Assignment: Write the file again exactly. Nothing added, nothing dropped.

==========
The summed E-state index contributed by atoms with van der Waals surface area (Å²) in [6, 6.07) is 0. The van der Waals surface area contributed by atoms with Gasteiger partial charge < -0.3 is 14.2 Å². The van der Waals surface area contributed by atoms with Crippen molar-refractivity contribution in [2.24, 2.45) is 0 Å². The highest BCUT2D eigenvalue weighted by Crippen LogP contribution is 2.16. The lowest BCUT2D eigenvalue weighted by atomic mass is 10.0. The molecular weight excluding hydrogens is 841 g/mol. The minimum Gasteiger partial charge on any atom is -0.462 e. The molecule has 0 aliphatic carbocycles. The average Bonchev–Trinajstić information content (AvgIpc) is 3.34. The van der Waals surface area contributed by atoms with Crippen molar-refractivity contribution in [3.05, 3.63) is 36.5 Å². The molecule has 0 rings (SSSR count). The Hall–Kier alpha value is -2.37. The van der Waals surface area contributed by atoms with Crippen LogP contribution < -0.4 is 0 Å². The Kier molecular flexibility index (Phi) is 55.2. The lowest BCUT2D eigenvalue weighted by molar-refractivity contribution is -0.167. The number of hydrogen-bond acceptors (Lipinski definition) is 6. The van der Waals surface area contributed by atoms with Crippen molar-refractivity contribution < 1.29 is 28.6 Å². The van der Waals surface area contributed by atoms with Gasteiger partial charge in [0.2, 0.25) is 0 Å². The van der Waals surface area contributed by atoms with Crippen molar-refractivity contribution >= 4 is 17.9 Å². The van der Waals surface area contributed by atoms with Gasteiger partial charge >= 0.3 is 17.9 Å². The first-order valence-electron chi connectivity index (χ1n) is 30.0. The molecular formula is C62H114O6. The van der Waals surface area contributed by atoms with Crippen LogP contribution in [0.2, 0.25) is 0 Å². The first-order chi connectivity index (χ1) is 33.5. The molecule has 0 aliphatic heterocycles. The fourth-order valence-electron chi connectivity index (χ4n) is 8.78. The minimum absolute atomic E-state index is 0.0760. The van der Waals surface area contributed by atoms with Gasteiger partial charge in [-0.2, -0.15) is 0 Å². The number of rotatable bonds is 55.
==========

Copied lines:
The summed E-state index contributed by atoms with van der Waals surface area (Å²) in [6, 6.07) is 0. The van der Waals surface area contributed by atoms with Gasteiger partial charge < -0.3 is 14.2 Å². The van der Waals surface area contributed by atoms with Crippen molar-refractivity contribution in [2.24, 2.45) is 0 Å². The highest BCUT2D eigenvalue weighted by Crippen LogP contribution is 2.16. The lowest BCUT2D eigenvalue weighted by atomic mass is 10.0. The molecular weight excluding hydrogens is 841 g/mol. The minimum Gasteiger partial charge on any atom is -0.462 e. The molecule has 0 aliphatic carbocycles. The average Bonchev–Trinajstić information content (AvgIpc) is 3.34. The van der Waals surface area contributed by atoms with Crippen molar-refractivity contribution in [3.05, 3.63) is 36.5 Å². The molecule has 0 rings (SSSR count). The Hall–Kier alpha value is -2.37. The van der Waals surface area contributed by atoms with Crippen LogP contribution < -0.4 is 0 Å². The Kier molecular flexibility index (Phi) is 55.2. The lowest BCUT2D eigenvalue weighted by molar-refractivity contribution is -0.167. The number of hydrogen-bond acceptors (Lipinski definition) is 6. The van der Waals surface area contributed by atoms with Crippen molar-refractivity contribution < 1.29 is 28.6 Å². The van der Waals surface area contributed by atoms with Gasteiger partial charge in [0.2, 0.25) is 0 Å². The van der Waals surface area contributed by atoms with Crippen molar-refractivity contribution >= 4 is 17.9 Å². The van der Waals surface area contributed by atoms with Gasteiger partial charge >= 0.3 is 17.9 Å². The first-order valence-electron chi connectivity index (χ1n) is 30.0. The molecular formula is C62H114O6. The van der Waals surface area contributed by atoms with Crippen LogP contribution in [0.2, 0.25) is 0 Å². The first-order chi connectivity index (χ1) is 33.5. The molecule has 0 aliphatic heterocycles. The fourth-order valence-electron chi connectivity index (χ4n) is 8.78. The minimum absolute atomic E-state index is 0.0760. The van der Waals surface area contributed by atoms with Gasteiger partial charge in [-0.2, -0.15) is 0 Å². The number of rotatable bonds is 55.